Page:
Launch a Liquid-Alt Fund

If you are launching a registered alternatives fund, you confront all the decisions faced by advisers of conventional funds. You also need to take into account additional considerations related to using a registered vehicle to invest in alternative assets.

If you are used to operating in the unregistered market, some of these considerations impact your strategy. They include:

Managing everyday liquidity

If you run a hedge fund, you may be accustomed to knowing your fund’s inflows and outflows in advance and planning accordingly. When managing a mutual fund or other registered vehicle, you give up that visibility.

It is especially important to prepare for redemptions in advance. Regulations mandate a degree of liquidity in that mutual funds are required to hold at least 85% of their assets in liquid securities. While the SEC technically allows mutual funds to delay redemptions for up to seven days, distribution platforms demand much greater liquidity.

Agreements with distribution platforms typically obligate fund sponsors to honor redemptions within 24 hours. The upshot: You may come into the office one morning and discover that you have $5 million in cash that day. A fund services provider with experience helping alternatives managers make the transition to the registered world can help you understand the ways those kinds of liquidity demands affect various parts of your business, and plan accordingly.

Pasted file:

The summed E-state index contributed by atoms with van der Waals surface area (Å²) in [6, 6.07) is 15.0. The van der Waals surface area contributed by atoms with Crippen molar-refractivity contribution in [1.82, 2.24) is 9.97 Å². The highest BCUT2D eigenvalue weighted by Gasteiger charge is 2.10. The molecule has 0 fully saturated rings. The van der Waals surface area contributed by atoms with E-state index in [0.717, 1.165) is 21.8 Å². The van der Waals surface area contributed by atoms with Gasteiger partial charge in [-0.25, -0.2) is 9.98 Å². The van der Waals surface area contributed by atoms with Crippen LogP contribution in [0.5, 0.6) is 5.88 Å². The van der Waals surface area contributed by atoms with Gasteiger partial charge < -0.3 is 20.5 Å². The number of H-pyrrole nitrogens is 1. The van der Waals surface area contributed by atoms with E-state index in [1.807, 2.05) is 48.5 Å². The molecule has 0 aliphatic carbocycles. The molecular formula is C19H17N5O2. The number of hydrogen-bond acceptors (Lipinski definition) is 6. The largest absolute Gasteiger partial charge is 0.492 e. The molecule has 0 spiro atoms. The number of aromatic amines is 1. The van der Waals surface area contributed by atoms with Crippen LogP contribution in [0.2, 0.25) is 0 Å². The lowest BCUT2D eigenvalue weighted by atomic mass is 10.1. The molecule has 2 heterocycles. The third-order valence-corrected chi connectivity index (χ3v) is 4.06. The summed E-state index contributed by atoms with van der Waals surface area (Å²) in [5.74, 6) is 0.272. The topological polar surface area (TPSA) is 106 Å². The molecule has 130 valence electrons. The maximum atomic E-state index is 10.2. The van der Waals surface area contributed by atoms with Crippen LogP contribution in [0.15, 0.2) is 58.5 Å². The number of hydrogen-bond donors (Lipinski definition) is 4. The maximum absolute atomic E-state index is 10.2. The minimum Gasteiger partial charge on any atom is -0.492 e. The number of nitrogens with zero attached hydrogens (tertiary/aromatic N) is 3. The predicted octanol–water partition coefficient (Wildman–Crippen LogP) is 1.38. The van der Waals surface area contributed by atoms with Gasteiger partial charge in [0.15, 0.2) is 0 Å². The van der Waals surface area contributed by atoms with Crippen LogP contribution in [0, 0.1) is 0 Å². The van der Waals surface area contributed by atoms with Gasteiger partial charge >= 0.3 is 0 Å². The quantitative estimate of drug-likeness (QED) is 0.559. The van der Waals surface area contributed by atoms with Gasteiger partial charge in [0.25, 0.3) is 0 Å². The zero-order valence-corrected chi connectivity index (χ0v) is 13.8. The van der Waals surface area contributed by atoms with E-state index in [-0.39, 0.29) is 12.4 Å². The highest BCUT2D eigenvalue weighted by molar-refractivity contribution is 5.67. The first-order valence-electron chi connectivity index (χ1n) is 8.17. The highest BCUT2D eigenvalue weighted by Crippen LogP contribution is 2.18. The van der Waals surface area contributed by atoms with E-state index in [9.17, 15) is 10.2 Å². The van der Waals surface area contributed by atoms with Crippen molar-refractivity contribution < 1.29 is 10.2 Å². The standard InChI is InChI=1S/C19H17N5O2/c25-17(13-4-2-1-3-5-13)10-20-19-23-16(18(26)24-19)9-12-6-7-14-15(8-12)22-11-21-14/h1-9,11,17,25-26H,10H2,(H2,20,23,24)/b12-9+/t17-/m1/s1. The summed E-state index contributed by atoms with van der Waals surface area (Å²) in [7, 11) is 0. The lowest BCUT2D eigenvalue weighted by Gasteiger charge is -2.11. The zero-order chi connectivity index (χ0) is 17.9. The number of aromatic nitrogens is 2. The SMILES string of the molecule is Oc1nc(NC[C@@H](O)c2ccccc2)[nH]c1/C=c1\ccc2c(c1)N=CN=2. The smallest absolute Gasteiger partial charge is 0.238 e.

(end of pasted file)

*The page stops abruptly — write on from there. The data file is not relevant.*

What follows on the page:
Establishing and managing tri-party agreements

Alt funds’ investment strategies typically involve some degree of short-selling. Selling short in a registered fund requires you to strike agreements between your firm, your custodian (which handles long transactions) and a prime broker (which handles short sales). Advisers frequently underestimate the time and effort this task will take. 

The process involves setting up an account with a prime broker and coordinating contract negotiations between the prime broker and the custodian for your fund. The contract may run to 600 pages, so these negotiations can be extensive.

The process may take 30 to 60 days on the short end—if you are simply modifying an existing tri-party agreement, say, or using the same firm as your custodian and prime broker. The more complicating factors and parties are involved—for example, if you use multiple prime brokers—the more time you can expect the process to consume.

An experienced provider can help you understand and prepare for the process of striking tri-party agreements, and help shepherd it along so you can get your fund up and running.

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